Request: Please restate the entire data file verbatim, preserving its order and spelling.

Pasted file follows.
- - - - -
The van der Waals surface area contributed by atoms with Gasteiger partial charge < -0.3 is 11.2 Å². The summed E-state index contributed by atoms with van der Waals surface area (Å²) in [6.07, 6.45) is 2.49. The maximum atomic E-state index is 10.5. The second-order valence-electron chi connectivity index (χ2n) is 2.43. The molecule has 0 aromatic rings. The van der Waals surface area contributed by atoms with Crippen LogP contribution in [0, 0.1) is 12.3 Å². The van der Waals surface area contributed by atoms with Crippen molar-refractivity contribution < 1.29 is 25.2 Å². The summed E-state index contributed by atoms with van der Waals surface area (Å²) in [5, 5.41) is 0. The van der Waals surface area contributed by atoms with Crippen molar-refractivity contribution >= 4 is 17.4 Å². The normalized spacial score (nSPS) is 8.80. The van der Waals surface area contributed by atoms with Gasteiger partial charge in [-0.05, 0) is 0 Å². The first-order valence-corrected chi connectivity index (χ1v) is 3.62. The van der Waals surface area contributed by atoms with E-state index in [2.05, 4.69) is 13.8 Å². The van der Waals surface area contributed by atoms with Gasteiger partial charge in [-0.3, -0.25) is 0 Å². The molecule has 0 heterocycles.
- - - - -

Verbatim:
The van der Waals surface area contributed by atoms with Gasteiger partial charge < -0.3 is 11.2 Å². The summed E-state index contributed by atoms with van der Waals surface area (Å²) in [6.07, 6.45) is 2.49. The maximum atomic E-state index is 10.5. The second-order valence-electron chi connectivity index (χ2n) is 2.43. The molecule has 0 aromatic rings. The van der Waals surface area contributed by atoms with Crippen LogP contribution in [0, 0.1) is 12.3 Å². The van der Waals surface area contributed by atoms with Crippen molar-refractivity contribution < 1.29 is 25.2 Å². The summed E-state index contributed by atoms with van der Waals surface area (Å²) in [5, 5.41) is 0. The van der Waals surface area contributed by atoms with Crippen molar-refractivity contribution >= 4 is 17.4 Å². The normalized spacial score (nSPS) is 8.80. The van der Waals surface area contributed by atoms with Gasteiger partial charge in [-0.05, 0) is 0 Å². The first-order valence-corrected chi connectivity index (χ1v) is 3.62. The van der Waals surface area contributed by atoms with E-state index in [2.05, 4.69) is 13.8 Å². The van der Waals surface area contributed by atoms with Gasteiger partial charge in [-0.3, -0.25) is 0 Å². The molecule has 0 heterocycles.